“ROAD TO LOVE”

Efthymiou’s “True Love and Chaos” has to be set into context with its precursor, “Road to Alice”.

“In many ways this is a feature version of that film [“Road to Alice”, M.M.] – the film he DIDN'T get to make when he was at film school.” This is how Hugo Weaving describes “True Love and Chaos”. Hugo Weaving and Noah Taylor had been in Efthymiou’s graduation film, which already encompassed many of the basic ideas that came to be fully developed later on in “True Love and Chaos”, and let evolve its main figures into the characters we see in the “full version”. The characters Dean and Morris had been created for Taylor and Weaving, whereas Efthymiou saw more than 100 actors before he could decide on Miranda Otto for his Mimi.

So in many ways both the additional characters and the actors behind them had to integrate themselves into a basic structure that had been set up several years earlier by Efthymiou, Weaving and Taylor. This was obviously very much simplified by Efthymious approach to the creation of dialogue: most of it was made up along the way, enabling the actors to work from their own experiences and forming their ideas in their own words – which in turn resulted in the so often appraised performance of the cast.

The storyline of “Road to Alice” and “True Love and Chaos” however follow very strictly the characteristic traits of the genre. Whereas the first movie more or less plays with the conventions of a road movie, the second one seems to be almost obsessed to fulfil them all. Efthymiou had watched “every road movie he could get hands on” before embarking on his projects – and had (funnily enough) found the biggest influence on him in “The Wizard of Oz”. Not without reason he quotes from it at the beginning of “True Love and Chaos”, the lines about “Someplace where there isn’t any trouble”, “not a place you can get to by a boat or a train” are central to his film.

“True Love and Chaos”, as most participants in the genre “road movie”, is not only about a purely physical journey. It is a journey of the self, a journey from what-has-been and who-has-been through doubt and chaos towards a change, towards a possibility of difference.

Dean, as well as Jimmy, the main character in “Road to Alice”, tries to escape from his pursuers by taking to the road. Dean’s drug addiction haunts him – and hunts him in the form of his “New Age Psycho brother” Jerry. He could not get Ariel, but still believes in the idea of romance, as we see in his reading. He basically only wants to be free of his worries, but this freedom comes to him in the end only with the highest price.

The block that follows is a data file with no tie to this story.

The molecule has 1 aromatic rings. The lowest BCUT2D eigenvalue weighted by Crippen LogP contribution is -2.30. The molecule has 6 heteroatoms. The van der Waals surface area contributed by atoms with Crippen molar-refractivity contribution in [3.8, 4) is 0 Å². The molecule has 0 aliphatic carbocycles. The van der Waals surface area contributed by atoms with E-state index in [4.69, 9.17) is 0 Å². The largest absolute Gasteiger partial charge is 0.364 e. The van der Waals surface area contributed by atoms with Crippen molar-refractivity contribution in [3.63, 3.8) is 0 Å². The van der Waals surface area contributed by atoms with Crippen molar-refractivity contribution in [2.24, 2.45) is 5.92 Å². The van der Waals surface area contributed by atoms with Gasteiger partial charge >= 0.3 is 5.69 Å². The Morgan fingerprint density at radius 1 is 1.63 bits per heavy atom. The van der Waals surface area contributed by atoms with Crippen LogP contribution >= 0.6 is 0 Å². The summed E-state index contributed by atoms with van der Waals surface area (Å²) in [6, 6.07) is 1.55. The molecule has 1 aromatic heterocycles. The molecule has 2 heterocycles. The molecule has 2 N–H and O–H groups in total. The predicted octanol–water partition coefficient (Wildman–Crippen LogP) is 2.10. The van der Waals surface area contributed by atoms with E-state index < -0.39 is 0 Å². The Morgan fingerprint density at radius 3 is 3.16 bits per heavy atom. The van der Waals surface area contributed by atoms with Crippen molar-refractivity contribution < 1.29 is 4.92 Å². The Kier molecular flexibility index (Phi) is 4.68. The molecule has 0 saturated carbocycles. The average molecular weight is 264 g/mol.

Morris on the other hand has probably enjoyed too much freedom – he can not really care about the people around him anymore. He had run away from the responsibility of being a father and subsequently tried to convince himself and the world that his irresponsibility is in fact the freedom of the rock singer and the bullshit artist. He drowns himself not only in alcohol, but also in the music of Nick Cave, Leonard Cohen and Velvet Underground, tries to escape his pathetic existence as a cover band singer by telling himself he had already seen too much of this world to be realistic about it. Morris is on a self-destructive journey – but in the end this also leads to a step-by-step destruction of his character as a bullshit-artist and to the construction of a better, a more “truthful” self. He loses his girl, his band and even his belongings, but he also finds something. Some part of his self drags him back to Perth, back to the mother of his daughter and therefore also back to the responsibility of being a father.
Mimi had never known her father – and when she tried to find out more about him, the following fight with her mother had taken away the then only remaining part of the family unit as well. Now that she is herself on the way to become a mother, and maybe even on the way to form a family, she tries to get back to her own mother, tries to make peace with her. What she wants is “a nice life and to be happy”, seemingly not much compared to her boyfriend’s wish for “money, money, money and eternal good luck”, but apparently not at all easy to get with a boyfriend who does not want to be burdened with a family and the new and strange attraction to the singer who seems to be a soul mate of hers.